By Jimmy McDonough
With his sourpuss voice, flannel shirts and crusty attitude, Neil Young is the bridge from Woodstock to Kurt Cobain. This 700-plus-page authorized bio, named after one of Young’s musical aliases, does a good job retracing that span.
Born in Toronto, Young struggled with polio and epilepsy: During one 1966 gig he was hauled offstage on a stretcher after a seizure. Young’s passions show up everywhere, from his model-train hobby to the school for severely impaired kids he helped create in tribute to his two cerebral-palsy-stricken sons. Exhaustively researched (for 10 years), impressively detailed and at times frustratingly meandering, Shakey portrays Young as introspective and frail but with an iron will to create music. The long passages in which McDonough steps aside to let Young talk are the most revealing.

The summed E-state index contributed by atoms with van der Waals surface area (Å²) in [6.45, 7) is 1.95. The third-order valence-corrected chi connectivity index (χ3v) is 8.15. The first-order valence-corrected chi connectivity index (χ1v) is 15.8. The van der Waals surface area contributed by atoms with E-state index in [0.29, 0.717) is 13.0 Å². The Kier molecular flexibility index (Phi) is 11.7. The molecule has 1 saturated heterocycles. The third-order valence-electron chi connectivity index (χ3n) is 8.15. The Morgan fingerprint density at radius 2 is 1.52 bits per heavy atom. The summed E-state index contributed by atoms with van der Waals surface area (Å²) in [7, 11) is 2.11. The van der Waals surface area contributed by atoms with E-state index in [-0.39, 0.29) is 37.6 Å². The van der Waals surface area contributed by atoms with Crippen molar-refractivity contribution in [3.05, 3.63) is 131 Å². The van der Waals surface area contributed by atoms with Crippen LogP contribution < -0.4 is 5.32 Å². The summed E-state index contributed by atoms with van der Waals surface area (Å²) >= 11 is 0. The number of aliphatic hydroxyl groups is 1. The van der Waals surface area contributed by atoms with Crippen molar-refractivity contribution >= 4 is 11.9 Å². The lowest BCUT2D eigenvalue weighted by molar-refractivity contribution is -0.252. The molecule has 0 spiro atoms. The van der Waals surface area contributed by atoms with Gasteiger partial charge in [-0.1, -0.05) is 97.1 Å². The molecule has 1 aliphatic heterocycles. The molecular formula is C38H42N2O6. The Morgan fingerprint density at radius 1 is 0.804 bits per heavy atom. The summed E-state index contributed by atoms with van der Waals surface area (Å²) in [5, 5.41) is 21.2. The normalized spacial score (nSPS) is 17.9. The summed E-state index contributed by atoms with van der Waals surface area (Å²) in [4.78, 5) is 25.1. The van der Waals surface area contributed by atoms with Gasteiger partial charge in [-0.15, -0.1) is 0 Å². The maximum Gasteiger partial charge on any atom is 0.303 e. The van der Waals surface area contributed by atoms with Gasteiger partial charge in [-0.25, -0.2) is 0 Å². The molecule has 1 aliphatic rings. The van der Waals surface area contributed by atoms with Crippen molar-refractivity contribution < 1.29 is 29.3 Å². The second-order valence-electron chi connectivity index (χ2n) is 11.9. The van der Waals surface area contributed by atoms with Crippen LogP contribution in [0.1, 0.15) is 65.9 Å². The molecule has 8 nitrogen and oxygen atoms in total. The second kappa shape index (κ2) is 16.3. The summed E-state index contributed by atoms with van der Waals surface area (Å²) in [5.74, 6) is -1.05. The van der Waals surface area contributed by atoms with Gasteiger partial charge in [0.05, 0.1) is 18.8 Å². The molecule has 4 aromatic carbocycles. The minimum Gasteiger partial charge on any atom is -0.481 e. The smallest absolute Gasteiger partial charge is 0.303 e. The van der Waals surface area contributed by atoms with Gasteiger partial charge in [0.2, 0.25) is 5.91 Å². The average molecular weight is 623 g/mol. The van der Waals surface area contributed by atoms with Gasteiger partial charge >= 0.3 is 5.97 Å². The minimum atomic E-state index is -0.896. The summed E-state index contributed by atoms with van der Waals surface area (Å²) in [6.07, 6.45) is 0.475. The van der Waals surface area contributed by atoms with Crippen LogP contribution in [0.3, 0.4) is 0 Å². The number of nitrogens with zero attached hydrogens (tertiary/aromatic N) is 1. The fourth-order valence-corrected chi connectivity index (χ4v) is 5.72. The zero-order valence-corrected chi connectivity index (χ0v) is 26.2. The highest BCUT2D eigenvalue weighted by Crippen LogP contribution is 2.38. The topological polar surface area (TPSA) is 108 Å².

“One week I’m a jerk,” Young says, in a barb aimed at music critics. “The next week I’m a genius.” This book argues artfully for the latter. (Random House, $29.95)
Bottom Line: Rich harvest